One unexpected finding in the report defies conventional thinking about Americans. Apparently, Americans are especially curious, and the Curious Traveler thrives on cultural immersion.
According to The Martini Report, The Affluent Traveler, experiential travel trumps bling. A whopping 80% would choose a luxury experience over a luxury item.
The Affluent Traveler details the online behavior of three key segments of the Affluent Market: the Hyper Affluent, 3% of Americans with at least $250,000 in annual household income; the Mass Affluent, one quarter of the U.S. population who falls in the $100,000- $249,000 income range; and the Emerging Affluent, aged 18-39, with household income in the $75,000- $249,000 range.
“The memories made from one-of-a-kind travel experiences are something that money cannot buy,” said Vincent Krsulich, Senior Vice President of Sales at Martini Media, an Evolve Media company. “The Martini Report showed that while older affluents are more interested in relaxing with family while on vacation and younger affluents actively seek out new experiences to learn about other cultures, they have one thing in common: Affluents would rather spend money on vacation than on material possessions…” What’s more, the amount of time and money Affluents plan to spend over the coming year is only expected to increase.”
If you think the communist island nation is blind to the bottom line impact of the so-called “Curious” or “Affluent” Travelers — you would be sorely mistaken. Luxury hotels, yacht marinas and premium upgrades to exiting all-inclusive resorts is where Cuba’s leaders are currently focusing hundreds of millions of dollars of investments.
The Cuba Journal’s Q1 2016 hotel pipeline in Cuba illustrates the country’s emphasis relative to this trend. Because all hotels are owned by the Cuban government – mostly through government-controlled entities like Gaviota – the development pipeline shows how vital travel and tourism is for the long term future of Cuba’s growth and development strategy.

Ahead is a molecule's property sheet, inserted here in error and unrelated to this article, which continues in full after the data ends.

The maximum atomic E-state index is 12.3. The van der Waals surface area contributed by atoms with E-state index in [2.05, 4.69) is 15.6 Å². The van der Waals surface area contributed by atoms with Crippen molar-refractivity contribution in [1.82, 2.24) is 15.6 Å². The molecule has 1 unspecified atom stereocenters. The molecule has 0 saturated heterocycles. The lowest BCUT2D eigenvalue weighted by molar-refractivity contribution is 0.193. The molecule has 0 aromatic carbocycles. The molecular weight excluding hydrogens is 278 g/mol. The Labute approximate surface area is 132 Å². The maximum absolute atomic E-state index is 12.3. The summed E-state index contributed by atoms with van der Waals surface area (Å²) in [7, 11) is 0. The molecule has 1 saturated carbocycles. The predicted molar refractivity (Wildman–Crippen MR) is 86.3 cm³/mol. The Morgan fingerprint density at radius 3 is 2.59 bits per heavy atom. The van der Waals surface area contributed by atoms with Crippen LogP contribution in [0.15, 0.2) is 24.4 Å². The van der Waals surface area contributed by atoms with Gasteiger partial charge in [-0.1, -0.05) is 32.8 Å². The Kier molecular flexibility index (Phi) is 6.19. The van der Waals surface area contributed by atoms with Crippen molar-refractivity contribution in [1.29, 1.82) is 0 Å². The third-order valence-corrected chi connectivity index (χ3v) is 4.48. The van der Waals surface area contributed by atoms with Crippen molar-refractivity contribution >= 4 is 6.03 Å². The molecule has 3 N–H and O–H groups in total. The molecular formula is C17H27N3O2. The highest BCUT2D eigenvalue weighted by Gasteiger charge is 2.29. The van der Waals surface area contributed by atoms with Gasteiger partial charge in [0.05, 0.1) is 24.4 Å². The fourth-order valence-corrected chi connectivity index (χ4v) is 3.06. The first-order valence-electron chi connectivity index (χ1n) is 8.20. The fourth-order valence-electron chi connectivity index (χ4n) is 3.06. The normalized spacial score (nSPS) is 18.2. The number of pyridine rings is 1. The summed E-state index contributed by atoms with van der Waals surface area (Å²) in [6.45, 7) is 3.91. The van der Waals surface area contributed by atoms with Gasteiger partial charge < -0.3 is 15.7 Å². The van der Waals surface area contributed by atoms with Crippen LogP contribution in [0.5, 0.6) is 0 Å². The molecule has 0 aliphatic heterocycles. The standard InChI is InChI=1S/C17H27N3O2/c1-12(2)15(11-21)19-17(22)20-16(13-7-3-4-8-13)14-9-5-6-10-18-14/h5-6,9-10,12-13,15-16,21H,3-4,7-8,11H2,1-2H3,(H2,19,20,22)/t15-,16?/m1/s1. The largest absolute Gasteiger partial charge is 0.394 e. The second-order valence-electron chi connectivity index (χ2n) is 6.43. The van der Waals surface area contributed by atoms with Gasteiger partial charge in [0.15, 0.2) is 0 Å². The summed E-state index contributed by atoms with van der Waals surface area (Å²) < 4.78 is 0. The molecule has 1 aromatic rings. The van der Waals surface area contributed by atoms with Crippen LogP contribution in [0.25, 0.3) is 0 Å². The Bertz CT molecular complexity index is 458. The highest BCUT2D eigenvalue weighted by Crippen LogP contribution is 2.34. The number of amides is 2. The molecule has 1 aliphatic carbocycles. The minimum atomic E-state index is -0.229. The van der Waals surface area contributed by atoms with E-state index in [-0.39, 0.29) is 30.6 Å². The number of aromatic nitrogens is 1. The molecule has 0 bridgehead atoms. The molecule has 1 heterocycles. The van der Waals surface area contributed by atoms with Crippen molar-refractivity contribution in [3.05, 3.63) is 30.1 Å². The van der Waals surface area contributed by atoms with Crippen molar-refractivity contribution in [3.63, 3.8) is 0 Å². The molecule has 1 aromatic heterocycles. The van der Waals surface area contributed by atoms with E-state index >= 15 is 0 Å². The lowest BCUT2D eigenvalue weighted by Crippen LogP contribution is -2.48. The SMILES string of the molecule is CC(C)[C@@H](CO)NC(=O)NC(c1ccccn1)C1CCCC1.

The cruise ship industry has responded to the new Cuba opportunity. Fathom, a sub-brand of Carnival Corporation, launched a special small ship that emphasizes immersive cultural exchange. Fathom’s cruise ship, the Adonia, lacks a casino and large scale theatrical productions and instead offers an experience designed to focus on sustainability, community and learning in a upscale setting. There is even a library.
Finally, the country’s pristine natural endowments virtually ensures a steady flow of large numbers of affluent travelers seeking a tasty last bite of an endangered species – and in this case it may be nature as a whole is the endangered species. The variety and number relatively-untouched terrestrial, surface water and underwater locations is greater than the entire Caribbean combined. Last week, Orvis, a large US retail company and leader in all things fly fishing, announced a plans to take anglers on fishing tours of Cuba. Packages start at $6,150 per person for a week of fishing and cultural engagement.
Expansive, rarely-fished saltwater flats. World-class bonefishing with shots at tarpon and permit. Delicious, home-cooked meals. Vibrant culture. Warm, welcoming people. Illuminating conversation. You’ll discover all this and so much more on our one-of-a-kind fly-fishing adventure in Cuba – Orvis